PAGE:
You're strictly pattern matching your arguments, that is, we need to know that they are lists of at least one element before we can choose the first branch. Since you're folding this function over an infinite list of lists, we can't really figure this out, and we run out of stack space.

To expand on this (to clarify things brought up in the comments), the first time we try to evaluate interleave (in ruler), we'd get something like

interleave (repeat 0) (foldr1 interleave (map repeat [1..]))

The first argument here of course matches the pattern, but to figure out if the second argument does, we have to try to evaluate it, so we get to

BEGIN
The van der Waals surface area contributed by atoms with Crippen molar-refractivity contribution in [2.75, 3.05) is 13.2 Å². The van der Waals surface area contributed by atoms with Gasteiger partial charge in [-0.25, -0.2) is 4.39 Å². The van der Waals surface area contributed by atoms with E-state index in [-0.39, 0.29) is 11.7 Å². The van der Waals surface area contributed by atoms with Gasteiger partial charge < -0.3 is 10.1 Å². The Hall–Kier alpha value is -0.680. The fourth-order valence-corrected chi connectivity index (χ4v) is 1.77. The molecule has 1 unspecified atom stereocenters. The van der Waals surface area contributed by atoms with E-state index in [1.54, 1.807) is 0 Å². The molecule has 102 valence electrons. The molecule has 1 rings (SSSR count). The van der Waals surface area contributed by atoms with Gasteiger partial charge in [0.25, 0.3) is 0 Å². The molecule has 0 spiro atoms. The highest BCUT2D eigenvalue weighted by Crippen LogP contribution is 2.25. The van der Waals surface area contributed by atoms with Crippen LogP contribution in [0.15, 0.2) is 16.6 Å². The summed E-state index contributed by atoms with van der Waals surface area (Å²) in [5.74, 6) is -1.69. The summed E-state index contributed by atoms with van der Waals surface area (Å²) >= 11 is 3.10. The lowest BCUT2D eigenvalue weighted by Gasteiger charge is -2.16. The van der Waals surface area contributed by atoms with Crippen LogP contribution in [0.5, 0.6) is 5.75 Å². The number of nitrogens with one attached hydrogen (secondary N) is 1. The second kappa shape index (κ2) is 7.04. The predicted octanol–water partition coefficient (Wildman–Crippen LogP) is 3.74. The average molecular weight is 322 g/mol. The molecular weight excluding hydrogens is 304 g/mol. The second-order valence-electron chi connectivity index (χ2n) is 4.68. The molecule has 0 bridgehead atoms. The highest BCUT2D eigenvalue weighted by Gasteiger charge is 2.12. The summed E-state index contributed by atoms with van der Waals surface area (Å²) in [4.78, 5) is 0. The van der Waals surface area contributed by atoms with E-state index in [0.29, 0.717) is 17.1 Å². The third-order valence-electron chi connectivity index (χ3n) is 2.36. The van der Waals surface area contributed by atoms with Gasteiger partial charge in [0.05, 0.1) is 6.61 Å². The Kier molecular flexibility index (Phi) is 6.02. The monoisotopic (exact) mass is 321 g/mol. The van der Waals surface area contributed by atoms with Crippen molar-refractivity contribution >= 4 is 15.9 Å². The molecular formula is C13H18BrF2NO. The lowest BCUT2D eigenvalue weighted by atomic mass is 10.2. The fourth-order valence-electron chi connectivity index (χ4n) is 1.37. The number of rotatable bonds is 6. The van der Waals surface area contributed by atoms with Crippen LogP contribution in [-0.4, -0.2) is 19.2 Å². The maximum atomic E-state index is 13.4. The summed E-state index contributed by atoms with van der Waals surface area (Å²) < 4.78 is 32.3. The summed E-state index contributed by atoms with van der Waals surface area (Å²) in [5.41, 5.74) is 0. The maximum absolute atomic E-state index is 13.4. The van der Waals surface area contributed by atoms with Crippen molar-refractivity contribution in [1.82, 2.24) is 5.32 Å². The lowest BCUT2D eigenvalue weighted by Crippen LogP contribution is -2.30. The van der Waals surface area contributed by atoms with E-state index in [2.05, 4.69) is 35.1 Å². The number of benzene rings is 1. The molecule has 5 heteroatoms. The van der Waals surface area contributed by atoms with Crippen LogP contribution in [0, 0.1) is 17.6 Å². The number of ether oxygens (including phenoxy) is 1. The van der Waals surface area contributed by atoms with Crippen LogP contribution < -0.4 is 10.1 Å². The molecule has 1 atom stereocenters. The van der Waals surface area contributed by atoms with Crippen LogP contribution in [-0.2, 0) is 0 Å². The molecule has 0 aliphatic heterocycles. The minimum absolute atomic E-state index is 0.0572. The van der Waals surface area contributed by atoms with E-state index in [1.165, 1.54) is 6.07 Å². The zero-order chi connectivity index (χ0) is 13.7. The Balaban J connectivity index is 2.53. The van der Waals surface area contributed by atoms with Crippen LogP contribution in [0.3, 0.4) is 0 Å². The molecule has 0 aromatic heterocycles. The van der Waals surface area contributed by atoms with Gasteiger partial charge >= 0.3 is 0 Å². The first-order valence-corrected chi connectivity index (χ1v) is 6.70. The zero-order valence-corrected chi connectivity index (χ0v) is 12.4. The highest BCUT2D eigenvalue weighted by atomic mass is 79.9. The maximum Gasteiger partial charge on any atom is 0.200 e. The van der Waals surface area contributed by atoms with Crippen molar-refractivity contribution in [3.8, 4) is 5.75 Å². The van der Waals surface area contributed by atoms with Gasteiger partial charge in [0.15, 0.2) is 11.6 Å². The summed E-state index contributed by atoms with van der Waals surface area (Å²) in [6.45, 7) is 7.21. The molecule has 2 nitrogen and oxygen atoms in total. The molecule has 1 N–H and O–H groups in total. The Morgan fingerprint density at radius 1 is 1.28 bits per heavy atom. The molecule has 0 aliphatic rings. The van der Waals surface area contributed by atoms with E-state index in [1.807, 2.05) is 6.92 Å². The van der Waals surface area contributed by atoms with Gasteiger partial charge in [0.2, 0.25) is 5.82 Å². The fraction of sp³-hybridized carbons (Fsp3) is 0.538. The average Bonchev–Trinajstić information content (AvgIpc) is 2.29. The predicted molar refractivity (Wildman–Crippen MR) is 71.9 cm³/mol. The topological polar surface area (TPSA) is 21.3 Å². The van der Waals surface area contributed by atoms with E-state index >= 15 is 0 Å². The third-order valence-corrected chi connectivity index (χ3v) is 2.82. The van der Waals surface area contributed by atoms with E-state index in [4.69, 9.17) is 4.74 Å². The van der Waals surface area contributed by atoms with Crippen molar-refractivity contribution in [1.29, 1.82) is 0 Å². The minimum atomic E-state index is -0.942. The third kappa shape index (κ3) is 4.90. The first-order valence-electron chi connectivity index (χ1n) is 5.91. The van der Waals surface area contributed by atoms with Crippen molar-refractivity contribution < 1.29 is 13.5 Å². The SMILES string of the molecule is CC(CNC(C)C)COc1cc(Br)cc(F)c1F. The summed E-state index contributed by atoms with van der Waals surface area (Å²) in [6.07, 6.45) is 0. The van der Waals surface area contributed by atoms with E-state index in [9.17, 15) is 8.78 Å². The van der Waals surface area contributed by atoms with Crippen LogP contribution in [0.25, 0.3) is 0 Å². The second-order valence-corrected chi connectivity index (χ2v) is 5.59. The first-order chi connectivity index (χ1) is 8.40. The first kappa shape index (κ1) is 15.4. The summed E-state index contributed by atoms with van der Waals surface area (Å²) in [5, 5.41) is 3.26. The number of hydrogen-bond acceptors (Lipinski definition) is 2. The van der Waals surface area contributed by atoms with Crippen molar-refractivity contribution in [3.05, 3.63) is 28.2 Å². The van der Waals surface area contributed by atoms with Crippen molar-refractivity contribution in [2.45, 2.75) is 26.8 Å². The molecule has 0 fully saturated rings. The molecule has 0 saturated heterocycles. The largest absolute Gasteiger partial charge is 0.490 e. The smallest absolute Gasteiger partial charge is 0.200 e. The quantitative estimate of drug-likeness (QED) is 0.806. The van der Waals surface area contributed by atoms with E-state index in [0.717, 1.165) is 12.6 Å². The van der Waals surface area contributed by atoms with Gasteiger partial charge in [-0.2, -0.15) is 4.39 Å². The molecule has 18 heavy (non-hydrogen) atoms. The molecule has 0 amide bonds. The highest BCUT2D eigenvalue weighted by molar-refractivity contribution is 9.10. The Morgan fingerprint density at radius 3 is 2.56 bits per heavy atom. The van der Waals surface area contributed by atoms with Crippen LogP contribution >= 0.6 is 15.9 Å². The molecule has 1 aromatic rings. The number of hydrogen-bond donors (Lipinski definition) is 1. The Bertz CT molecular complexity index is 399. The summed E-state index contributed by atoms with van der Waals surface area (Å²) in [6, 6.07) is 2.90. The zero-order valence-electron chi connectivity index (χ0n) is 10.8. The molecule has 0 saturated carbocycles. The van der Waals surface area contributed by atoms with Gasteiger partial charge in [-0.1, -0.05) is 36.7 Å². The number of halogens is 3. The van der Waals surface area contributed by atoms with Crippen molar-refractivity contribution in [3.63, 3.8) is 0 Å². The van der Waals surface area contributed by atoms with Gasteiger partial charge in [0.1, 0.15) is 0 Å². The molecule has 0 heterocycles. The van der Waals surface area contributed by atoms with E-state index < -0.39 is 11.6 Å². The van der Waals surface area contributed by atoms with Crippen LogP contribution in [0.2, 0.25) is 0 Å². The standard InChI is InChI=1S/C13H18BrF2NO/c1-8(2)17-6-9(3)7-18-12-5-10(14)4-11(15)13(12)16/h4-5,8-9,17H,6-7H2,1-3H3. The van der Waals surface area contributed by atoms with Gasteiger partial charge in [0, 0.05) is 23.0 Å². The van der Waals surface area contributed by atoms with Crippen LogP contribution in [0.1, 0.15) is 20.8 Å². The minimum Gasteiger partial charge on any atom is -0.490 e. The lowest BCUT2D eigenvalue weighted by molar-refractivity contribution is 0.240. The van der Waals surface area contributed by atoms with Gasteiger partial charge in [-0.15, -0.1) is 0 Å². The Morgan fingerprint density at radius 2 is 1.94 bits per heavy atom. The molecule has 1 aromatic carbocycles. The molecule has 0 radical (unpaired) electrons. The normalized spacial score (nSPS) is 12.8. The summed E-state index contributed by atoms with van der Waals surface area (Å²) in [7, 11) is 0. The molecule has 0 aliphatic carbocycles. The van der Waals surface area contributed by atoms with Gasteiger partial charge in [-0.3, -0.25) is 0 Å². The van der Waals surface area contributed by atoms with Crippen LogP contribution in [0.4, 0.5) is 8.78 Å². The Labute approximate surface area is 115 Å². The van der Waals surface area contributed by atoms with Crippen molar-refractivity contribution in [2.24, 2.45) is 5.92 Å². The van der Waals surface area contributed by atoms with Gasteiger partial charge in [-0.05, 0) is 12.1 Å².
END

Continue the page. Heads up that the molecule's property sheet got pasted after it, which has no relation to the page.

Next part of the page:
interleave (repeat 1) (foldr1 interleave (map repeat [2..]))

Now we can't evaluate this unless we know more about the second argument. Since the list [2..] never ends, this process can go on forever.

One solution to this is to do a lazy pattern binding on the second argument:

interleave  (x:xs) ~(y:ys) = x : y : interleave xs ys

This acts like a promise that the second argument does match the pattern, so don't worry about it (of course this will fail if that isn't true). This means that that first evaluation of interleave can go on without looking deeper into the repeated fold, which in a domino-like effect solves the issue.

A sidenote is that your this version of interleave (as well as your head/tail version) will only work on lists where the second list is as long as or longer than the first.

share|improve this answer